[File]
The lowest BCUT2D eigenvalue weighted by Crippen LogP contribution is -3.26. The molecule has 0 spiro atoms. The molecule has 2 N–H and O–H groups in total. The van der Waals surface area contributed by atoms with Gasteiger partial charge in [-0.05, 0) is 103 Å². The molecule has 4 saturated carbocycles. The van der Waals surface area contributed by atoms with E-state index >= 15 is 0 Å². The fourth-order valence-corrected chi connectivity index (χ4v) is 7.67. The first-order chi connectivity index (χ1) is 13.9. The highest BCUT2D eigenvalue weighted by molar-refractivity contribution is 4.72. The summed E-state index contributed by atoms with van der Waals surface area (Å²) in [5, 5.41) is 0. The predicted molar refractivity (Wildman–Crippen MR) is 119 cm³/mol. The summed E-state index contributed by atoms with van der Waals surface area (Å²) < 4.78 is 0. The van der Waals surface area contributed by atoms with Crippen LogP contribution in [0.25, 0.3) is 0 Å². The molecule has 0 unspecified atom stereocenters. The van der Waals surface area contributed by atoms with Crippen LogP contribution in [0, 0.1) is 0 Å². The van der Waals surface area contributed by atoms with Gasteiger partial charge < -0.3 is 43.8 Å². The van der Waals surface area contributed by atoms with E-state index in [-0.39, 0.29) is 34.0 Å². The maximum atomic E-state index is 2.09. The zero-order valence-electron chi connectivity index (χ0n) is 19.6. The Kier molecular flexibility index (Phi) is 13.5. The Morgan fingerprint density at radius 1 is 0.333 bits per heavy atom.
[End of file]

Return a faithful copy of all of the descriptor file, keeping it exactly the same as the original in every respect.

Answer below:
The lowest BCUT2D eigenvalue weighted by Crippen LogP contribution is -3.26. The molecule has 0 spiro atoms. The molecule has 2 N–H and O–H groups in total. The van der Waals surface area contributed by atoms with Gasteiger partial charge in [-0.05, 0) is 103 Å². The molecule has 4 saturated carbocycles. The van der Waals surface area contributed by atoms with E-state index >= 15 is 0 Å². The fourth-order valence-corrected chi connectivity index (χ4v) is 7.67. The first-order chi connectivity index (χ1) is 13.9. The highest BCUT2D eigenvalue weighted by molar-refractivity contribution is 4.72. The summed E-state index contributed by atoms with van der Waals surface area (Å²) in [5, 5.41) is 0. The predicted molar refractivity (Wildman–Crippen MR) is 119 cm³/mol. The summed E-state index contributed by atoms with van der Waals surface area (Å²) < 4.78 is 0. The van der Waals surface area contributed by atoms with Crippen LogP contribution in [0.25, 0.3) is 0 Å². The molecule has 0 unspecified atom stereocenters. The van der Waals surface area contributed by atoms with Crippen LogP contribution in [0, 0.1) is 0 Å². The van der Waals surface area contributed by atoms with Gasteiger partial charge < -0.3 is 43.8 Å². The van der Waals surface area contributed by atoms with E-state index in [-0.39, 0.29) is 34.0 Å². The maximum atomic E-state index is 2.09. The zero-order valence-electron chi connectivity index (χ0n) is 19.6. The Kier molecular flexibility index (Phi) is 13.5. The Morgan fingerprint density at radius 1 is 0.333 bits per heavy atom.